How did a woven arch drum bridge wind up in a Californian garden? A SUSTech researcher knows how!
In 1913, a so-called Moon Bridge was built in the Japanese garden of the Huntington Library in San Marino, California. The bridge is made of wood and shaped in an exaggerated arch form, which classifies the bridge as a “drum bridge” (Taiko-bashi) in Japanese culture. However, the unique structural form of this bridge, the “woven arch,” is rare in building history.
There is a vital question about how a Japanese-style bridge came to find its home on the west coast of the United States. On March 19, “A full moon in another land: The Moon Bridge in the Japanese garden of the Huntington Library” by Dr. Liu Yan from the Society of Fellows in the Liberal Arts at Southern University of Science and Technology (SUSTech) was published in the high-impact academic journal Frontiers of Architectural Research.
The bridge, built under the requirement of the former railroad magnate Henry Edward Huntington and is located in his estate, today “Huntington Library, Art Collections, and Botanical Gardens.” Its builder was Toichiro Kawai, a Japanese immigrant from Yokohama, Japan, who was formerly a ship carpenter.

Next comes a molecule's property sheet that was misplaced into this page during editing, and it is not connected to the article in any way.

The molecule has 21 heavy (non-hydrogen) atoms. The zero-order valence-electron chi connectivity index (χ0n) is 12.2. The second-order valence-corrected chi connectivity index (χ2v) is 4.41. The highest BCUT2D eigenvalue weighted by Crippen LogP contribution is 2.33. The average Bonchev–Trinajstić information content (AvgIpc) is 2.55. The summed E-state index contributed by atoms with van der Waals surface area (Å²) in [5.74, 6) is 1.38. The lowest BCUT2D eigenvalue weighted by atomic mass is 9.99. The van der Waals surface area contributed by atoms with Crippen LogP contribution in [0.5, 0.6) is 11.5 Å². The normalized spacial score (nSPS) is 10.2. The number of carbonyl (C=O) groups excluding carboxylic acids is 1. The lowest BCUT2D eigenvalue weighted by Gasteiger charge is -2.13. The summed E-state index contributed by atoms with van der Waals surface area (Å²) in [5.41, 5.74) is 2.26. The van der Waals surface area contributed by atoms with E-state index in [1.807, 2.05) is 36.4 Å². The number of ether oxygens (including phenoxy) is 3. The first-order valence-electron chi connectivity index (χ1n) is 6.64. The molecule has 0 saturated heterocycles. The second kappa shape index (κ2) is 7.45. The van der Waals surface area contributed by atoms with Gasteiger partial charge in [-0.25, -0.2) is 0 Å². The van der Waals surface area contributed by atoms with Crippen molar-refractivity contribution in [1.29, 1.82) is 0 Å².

The Moon Bridge was connected to the trend of Japonism (the study of Japanese art) in the West. It was particularly strong in the United States and ran from the latter part of the 19th century to the early stages of the 20th century. Japonism was primarily accompanied by the surge of world expositions that swept the world in the same period.
Bearing the name “full moon,” which stands for “perfection” in East Asian culture, the bridge utilized multiple means to fulfill this metaphor, including incorporating the number 10 in its design, and a 120-degree radius angle in the arc line.
The Huntington Moon Bridge was constructed partly following the Japanese drum bridge tradition and partly introducing the innovative adaptation of a woven arch system. It is (and was) not common in either Japan or America, but relate to a construction tradition rooting in China and witnessed in Europe. The woven arch is Dr. Liu Yan’s specific researching area in the past decade.
In this paper, Liu Yan examined a wide array of archival documents and oral reports to develop a full history on the bridge. He dug out the historical connection between three vital figures relating to the history of the Moon Bridge. After a careful on-site investigation, he revealed the design method, the construction features, and even an undocumented rebuilding history of the bridge. Using building archaeology methodologies, the paper not only gives a complete biography of the bridge architecture but also reconstructed the historical background of the cultural exchange between East Asia and the US.
Paper link: https://doi.org/10.1016/j.foar.2020.02.004
Source: Center for Social Sciences
Correspondent: Yalin LYU
Editor: Xuening MIAO
Translated and Adapted: Chris EDWARDS
Proofread: Yingying XIA
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